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APA PA Chapter News: November

The Latest News from PA Chapter of APA…

In this age of constant adaption and evolution, technology seems to be one of the biggest change agents of all. It’s tough to keep up at times! This month, read about web-based engagement platforms for GIS in Northeastern PA, social media secrets of a nonprofit in Lancaster County, and using technology to improve public input and engagement in an often-cantankerous community – Lower Merion Township. Enjoy!


And Even More Ethics

This session will provide a more in-depth look at a variety of ethics scenarios, based on current planning practice. There will be case studies, and discussion associated with each of the core principles of the AICP Code of Ethics, and several other topics of relevant interest, such as social justice, climate change, sustainability, etc. This session will be directed to practicing planners and planning commission members and issues that often come up in public meetings, long-range and current planning situations. CM credit is pending approval. Deadline to register is November 30, 2021

If you’re interested in sponsoring a Webinar Wednesday session or have a session for Webinar Wednesday, please contact us. Send your request to info@planningpa.org.


Opportunities for Giving
Each year the Chapter offers a scholarship to support individuals seeking funds for academic degree programs, internships, and professional development activities.  If anyone would like to contribute to the Chapter’s Scholarship fund, donations can be made here. We accept all major credit cards, or you can send a check. Please make your check payable to “PA Chapter of APA Scholarship Fund” and mail it to P.O. Box 4680, Harrisburg PA 17111.


Northeastern Pennsylvania Alliance Hub Site

ArcGIS Hub is an easy-to-configure, web-based engagement platform that connects the general public, partners and internal users with content such as web mapping applications, summary reports, and open data. Organizations, including counties and government agencies, have developed Hub sites to house their data layers and GIS projects in one place.

The Northeastern Pennsylvania Alliance (NEPA) is a regional community and economic development agency serving the seven counties of Northeastern Pennsylvania. NEPA is also a Metropolitan Planning Organization (MPO) providing transportation planning services to four counties. Last year, NEPA’s GIS staff developed a Hub site to house COVID-related data and information in one place for the public to access.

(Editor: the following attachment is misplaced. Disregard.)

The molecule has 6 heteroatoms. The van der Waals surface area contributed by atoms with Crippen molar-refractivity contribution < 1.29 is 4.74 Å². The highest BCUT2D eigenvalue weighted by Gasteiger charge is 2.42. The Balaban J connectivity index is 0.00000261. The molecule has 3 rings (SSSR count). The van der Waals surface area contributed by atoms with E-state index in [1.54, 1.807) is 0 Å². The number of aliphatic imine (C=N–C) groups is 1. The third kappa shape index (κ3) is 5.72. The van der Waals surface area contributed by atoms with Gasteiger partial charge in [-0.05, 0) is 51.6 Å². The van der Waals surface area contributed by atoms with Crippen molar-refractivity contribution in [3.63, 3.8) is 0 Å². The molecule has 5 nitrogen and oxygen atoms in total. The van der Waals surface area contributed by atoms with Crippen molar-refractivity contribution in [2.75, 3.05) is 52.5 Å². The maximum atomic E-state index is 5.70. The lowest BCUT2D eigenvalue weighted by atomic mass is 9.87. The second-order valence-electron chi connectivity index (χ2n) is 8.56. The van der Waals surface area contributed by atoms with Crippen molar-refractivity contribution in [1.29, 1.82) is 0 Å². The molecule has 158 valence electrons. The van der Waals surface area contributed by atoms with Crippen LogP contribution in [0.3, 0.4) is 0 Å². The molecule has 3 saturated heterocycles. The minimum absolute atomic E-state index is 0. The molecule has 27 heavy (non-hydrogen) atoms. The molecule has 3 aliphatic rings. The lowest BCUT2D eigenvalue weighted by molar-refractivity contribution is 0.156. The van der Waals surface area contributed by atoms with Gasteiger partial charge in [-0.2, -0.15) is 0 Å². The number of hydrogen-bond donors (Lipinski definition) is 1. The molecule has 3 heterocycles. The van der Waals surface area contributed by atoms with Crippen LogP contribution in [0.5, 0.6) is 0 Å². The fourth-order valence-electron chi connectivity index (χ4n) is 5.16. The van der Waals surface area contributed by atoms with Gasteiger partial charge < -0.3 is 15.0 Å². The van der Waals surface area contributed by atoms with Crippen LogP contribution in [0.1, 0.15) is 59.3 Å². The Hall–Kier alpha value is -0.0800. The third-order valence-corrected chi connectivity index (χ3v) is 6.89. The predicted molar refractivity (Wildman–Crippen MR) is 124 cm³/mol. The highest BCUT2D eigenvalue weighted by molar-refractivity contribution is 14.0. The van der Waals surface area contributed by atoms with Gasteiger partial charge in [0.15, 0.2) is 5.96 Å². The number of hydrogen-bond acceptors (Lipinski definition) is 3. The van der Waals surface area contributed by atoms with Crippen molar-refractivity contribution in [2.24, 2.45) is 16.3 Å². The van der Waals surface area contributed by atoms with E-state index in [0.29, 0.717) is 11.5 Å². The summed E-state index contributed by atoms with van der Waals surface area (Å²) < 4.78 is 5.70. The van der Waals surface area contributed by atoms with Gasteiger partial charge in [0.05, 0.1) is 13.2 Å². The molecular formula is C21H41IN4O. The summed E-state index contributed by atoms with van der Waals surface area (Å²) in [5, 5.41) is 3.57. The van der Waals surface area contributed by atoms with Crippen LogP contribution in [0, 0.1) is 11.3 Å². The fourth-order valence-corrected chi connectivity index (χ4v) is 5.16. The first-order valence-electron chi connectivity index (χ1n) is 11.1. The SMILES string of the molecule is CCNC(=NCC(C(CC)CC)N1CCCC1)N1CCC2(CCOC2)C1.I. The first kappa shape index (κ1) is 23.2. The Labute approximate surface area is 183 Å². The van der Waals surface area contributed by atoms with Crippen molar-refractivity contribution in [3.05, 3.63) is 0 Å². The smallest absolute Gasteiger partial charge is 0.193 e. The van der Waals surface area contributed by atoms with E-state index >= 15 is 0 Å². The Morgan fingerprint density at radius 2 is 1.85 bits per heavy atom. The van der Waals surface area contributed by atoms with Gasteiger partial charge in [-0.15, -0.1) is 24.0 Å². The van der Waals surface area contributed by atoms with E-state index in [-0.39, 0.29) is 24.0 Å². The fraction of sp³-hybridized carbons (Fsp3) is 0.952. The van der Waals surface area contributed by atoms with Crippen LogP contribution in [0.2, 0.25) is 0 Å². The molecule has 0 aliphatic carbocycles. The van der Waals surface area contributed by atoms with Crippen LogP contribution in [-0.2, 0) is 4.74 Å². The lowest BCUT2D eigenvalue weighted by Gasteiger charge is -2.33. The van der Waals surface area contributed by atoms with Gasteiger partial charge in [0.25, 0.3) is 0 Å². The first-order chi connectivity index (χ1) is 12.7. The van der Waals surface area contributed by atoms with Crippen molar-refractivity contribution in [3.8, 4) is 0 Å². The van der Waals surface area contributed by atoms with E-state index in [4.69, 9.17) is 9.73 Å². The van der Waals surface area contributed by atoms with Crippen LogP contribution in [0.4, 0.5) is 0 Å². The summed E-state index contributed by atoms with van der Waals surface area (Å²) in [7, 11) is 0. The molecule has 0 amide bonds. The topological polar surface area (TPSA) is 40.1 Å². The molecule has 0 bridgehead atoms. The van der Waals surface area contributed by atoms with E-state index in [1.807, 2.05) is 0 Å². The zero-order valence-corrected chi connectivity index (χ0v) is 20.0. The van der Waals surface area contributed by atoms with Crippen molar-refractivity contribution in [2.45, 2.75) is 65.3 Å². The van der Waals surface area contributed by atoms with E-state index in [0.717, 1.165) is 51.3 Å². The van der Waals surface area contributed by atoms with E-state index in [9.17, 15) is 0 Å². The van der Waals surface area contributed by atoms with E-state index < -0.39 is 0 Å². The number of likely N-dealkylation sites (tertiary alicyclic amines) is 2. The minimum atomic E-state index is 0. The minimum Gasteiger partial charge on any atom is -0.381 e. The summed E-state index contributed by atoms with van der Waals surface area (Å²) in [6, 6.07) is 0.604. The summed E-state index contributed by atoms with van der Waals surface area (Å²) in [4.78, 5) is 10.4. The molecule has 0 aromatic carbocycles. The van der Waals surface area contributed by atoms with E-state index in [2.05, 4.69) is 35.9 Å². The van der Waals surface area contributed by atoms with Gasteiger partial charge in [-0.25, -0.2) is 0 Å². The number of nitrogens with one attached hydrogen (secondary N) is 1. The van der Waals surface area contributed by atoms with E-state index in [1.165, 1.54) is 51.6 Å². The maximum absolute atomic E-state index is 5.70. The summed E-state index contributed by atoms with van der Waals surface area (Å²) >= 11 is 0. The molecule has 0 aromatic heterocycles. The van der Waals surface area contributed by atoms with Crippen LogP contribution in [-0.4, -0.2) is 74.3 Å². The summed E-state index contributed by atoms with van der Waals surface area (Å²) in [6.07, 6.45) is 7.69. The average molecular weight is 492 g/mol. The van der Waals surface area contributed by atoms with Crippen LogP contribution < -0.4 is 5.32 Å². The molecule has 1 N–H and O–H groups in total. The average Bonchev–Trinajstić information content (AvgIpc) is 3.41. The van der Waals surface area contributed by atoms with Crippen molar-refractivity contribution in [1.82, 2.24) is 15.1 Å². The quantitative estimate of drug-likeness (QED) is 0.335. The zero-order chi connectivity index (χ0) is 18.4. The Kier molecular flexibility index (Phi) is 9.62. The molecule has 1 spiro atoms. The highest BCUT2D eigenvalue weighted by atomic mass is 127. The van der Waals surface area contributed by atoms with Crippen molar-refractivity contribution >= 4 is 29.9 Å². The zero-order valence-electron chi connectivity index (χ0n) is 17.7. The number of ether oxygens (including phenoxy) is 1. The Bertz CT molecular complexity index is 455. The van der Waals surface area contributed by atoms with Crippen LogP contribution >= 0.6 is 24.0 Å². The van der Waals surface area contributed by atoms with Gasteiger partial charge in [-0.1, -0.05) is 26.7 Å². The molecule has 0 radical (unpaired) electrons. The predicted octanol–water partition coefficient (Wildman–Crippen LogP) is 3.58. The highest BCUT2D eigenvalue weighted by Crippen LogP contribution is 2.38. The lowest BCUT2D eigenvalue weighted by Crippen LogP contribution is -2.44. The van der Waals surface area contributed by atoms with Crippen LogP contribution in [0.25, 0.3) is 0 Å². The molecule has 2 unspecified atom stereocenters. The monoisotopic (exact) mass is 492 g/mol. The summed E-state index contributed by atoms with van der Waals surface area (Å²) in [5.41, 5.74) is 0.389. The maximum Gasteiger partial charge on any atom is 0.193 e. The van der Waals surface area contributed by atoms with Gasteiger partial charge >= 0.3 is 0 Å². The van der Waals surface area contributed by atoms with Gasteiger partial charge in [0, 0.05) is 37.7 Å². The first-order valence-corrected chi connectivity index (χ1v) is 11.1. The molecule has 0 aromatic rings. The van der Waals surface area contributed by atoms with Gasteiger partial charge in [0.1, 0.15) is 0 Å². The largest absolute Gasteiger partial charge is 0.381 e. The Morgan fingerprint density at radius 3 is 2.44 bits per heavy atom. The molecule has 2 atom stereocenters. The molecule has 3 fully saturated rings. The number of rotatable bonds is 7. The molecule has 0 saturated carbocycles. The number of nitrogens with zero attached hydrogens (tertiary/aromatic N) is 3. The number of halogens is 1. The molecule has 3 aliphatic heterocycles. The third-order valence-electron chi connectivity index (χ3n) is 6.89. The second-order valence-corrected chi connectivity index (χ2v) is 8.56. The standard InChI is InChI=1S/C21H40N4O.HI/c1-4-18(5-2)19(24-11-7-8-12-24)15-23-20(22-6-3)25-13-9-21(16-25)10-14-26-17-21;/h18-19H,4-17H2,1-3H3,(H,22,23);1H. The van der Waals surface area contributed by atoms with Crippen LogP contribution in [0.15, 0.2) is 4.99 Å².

NEPA expanded on the Hub site to communicate, collaborate and share data with local governments, small businesses, and nonprofit organizations. NEPA’s Hub site also provides information and data about transportation projects in the NEPA MPO region. Learn more


Social Media Management Tips from Uncharted Lancaster

Many planners first come to social media account administration through the *other duties as assigned line in their job description and find it challenging to adapt to the finer points of Facebook, Twitter, Instagram, Linked In, YouTube and whatever the next new thing might be. Last month, Uncharted Lancaster’s Adam Zurn talked to us about his site’s unique flavor of adventure-based engagement & exploration. This time, Adam shares a few essentials that can help you get the most out of the time you put into posting.


Uncharted Lancaster’s founder Adam Zurn, demonstrating what an engaging photo of trail exploration might look like.

First, he advises us to think of social media as hungry. The more you post, or “feed the beast,” as Zurn says, the greater the engagement. But generating content – and customizing it across platforms – is time consuming, so reuse and repurpose what you already have. If your organization has a newsletter, post it in bite-sized pieces. Share tables, charts, and images from your plans and events. Highlight staff and community. If you post something on Wednesday morning, post it again on Sunday afternoon with a new photo or a different lead-in. Repost content from years past but include a new perspective. Reserve a block of time and schedule out a week or a month in advance. Share content with related Groups. You’ll reach people who already have an interest in that area. If they like your post, you can invite them to follow your page. This can be a very productive way to grow your audience. Take a quick look at Uncharted Lancaster’s Facebook Page to see this advice in action.